While preparing the Mobile World Congress, I have reflected on my first cell phone. Whether it’s the first, a Motorola folding phone, then Nokia’s indestructible brick phone, followed by the first-generation iPhone, one thing is certain today: what lives in the palm of my hand has advanced light years beyond its first model. As soon as Blackberry made handheld personal assistants the norm, mobile security measures needed to improve, and quickly. Suddenly, everyone saved personal information on a single device connected to the Internet.

As confidence in our devices grew, so did the interest in hacking them. The first malware targeting mobile phones was discovered in 2004 when the Cabir variety infected Nokia devices through unsafe Bluetooth connections. Before the attack, it was thought that malware was only a threat to computers. A new era in cybersecurity was under way, and the cat-and-mouse game between mobile hackers and security professionals was underway.

Today’s mobile devices come with features that we probably could not have imagined just ten years ago, and now they are incredibly powerful computing devices. Cybercriminals become more creative with their attacks, developing complex viruses that are difficult to identify and annihilate. In response to the arms race between the cybersecurity defense and the attackers, new security tactics have been enlisted, such as geolocation tracking. However, if these measures are compromised in any way, it facilitates hackers’ access to personal accounts.

Follow these steps to help protect your mobile device against the changing threats of today:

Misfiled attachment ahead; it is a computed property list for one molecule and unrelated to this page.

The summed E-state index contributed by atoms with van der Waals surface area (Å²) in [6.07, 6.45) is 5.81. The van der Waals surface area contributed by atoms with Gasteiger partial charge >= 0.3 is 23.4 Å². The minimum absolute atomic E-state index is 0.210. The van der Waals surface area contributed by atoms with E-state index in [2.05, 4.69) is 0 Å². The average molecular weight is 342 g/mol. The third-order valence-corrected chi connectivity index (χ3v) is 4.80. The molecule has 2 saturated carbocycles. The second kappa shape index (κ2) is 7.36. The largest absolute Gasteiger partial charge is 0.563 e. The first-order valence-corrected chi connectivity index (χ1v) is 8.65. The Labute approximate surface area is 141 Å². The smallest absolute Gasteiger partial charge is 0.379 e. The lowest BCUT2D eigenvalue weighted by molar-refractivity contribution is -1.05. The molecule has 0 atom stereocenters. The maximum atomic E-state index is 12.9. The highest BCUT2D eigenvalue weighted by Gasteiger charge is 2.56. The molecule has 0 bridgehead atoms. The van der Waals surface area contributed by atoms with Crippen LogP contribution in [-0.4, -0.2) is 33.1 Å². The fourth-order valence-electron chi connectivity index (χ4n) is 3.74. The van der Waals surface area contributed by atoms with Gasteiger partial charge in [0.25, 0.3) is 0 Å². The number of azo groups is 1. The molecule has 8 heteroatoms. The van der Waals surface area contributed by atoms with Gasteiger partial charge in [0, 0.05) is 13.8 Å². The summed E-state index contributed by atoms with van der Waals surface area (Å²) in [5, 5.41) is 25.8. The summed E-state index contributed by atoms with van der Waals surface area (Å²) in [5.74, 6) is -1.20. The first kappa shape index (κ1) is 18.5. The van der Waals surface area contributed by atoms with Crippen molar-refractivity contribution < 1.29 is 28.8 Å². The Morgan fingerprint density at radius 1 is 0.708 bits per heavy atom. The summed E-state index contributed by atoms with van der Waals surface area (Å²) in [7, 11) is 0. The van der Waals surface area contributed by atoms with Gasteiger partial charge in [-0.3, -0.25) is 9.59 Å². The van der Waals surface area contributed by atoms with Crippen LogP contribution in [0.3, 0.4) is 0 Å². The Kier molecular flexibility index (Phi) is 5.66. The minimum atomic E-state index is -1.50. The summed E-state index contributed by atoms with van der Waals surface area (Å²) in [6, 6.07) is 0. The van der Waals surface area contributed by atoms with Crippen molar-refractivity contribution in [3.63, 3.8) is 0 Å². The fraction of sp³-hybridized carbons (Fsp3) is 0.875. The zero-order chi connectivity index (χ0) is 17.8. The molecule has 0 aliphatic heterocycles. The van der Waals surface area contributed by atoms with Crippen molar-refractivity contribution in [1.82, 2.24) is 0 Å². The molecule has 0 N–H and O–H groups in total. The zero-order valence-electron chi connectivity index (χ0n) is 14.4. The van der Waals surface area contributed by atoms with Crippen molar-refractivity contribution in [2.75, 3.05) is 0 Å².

Geolocation: geolocation is used to inform your location to your applications and to associate it with real-world locations. Your phone encourages geolocation, since it allows applications to quickly determine your location to provide services to you. However, it is important to think critically about leaving these permissions at all times, as it can allow hackers to discover their whereabouts and understand their movement patterns. Make sure that geolocation permissions are enabled only for those applications that are required for the application to work as advertised, such as Uber or Lyft, Google Maps, etc.
Applications: Keeping your phone updated (in all ways) is one of the best ways to make sure you have the latest and greatest security measures to protect your data. Each application is as vulnerable as its operating system and hackers have been able to find and expose holes in popular applications, attacking phones and their data. Get used to updating not only your operating system, but also every application on your phone (avoid those ghost applications!), And it will be much easier for you to maintain personal privacy.
Cameras: cyber criminals can access the camera of your device to monitor it. Certain “spy applications” can be installed, which allows users to hijack the camera and microphone of a smartphone to track and monitor anyone. These applications cost only $ 8 per month and can be used by anyone from hackers to parents or employers. Look at the applications you choose to download and make sure they do not start asking for excessive permissions.

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To keep your personal data as secure as possible, observe the suspicious behavior of the device. You probably know your phone like the back of your hand: it goes everywhere with you and you check it 150 times a day, so it’s probably obvious when something looks suspicious. If you suspect that a malicious application has been installed, delete it and report the application to the application store from which you downloaded it. To avoid an attack, it is a good idea to run antivirus software such as McAfee Mobile Security (free for both Android and iOS), which helps protect your device and your data.